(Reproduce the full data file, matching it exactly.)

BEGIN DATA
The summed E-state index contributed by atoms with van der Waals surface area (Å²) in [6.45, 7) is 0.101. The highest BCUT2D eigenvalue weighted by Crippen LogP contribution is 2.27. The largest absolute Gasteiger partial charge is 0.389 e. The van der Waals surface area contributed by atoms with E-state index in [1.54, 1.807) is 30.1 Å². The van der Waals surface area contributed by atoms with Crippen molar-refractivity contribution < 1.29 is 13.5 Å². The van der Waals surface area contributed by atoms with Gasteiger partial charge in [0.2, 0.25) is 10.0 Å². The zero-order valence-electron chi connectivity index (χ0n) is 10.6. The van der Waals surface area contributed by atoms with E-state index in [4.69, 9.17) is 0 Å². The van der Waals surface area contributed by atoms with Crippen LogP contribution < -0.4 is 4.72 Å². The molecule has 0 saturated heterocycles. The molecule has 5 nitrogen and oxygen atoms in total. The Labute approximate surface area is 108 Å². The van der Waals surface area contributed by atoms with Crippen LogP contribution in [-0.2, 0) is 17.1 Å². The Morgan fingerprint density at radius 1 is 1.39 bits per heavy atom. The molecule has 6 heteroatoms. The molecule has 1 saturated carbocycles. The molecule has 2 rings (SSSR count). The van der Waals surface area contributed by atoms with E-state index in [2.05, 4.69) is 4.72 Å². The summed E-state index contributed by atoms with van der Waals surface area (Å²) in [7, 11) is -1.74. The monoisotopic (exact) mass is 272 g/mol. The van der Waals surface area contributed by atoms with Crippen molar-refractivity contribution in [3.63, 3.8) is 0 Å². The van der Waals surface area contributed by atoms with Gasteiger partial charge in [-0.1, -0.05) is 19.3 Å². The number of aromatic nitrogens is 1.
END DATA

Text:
The summed E-state index contributed by atoms with van der Waals surface area (Å²) in [6.45, 7) is 0.101. The highest BCUT2D eigenvalue weighted by Crippen LogP contribution is 2.27. The largest absolute Gasteiger partial charge is 0.389 e. The van der Waals surface area contributed by atoms with E-state index in [1.54, 1.807) is 30.1 Å². The van der Waals surface area contributed by atoms with Crippen molar-refractivity contribution < 1.29 is 13.5 Å². The van der Waals surface area contributed by atoms with Gasteiger partial charge in [0.2, 0.25) is 10.0 Å². The zero-order valence-electron chi connectivity index (χ0n) is 10.6. The van der Waals surface area contributed by atoms with E-state index in [4.69, 9.17) is 0 Å². The van der Waals surface area contributed by atoms with Crippen LogP contribution < -0.4 is 4.72 Å². The molecule has 0 saturated heterocycles. The molecule has 5 nitrogen and oxygen atoms in total. The Labute approximate surface area is 108 Å². The van der Waals surface area contributed by atoms with Crippen LogP contribution in [-0.2, 0) is 17.1 Å². The Morgan fingerprint density at radius 1 is 1.39 bits per heavy atom. The molecule has 6 heteroatoms. The molecule has 1 saturated carbocycles. The molecule has 2 rings (SSSR count). The van der Waals surface area contributed by atoms with E-state index in [2.05, 4.69) is 4.72 Å². The summed E-state index contributed by atoms with van der Waals surface area (Å²) in [7, 11) is -1.74. The monoisotopic (exact) mass is 272 g/mol. The van der Waals surface area contributed by atoms with Crippen molar-refractivity contribution in [3.63, 3.8) is 0 Å². The van der Waals surface area contributed by atoms with Gasteiger partial charge in [-0.1, -0.05) is 19.3 Å². The number of aromatic nitrogens is 1.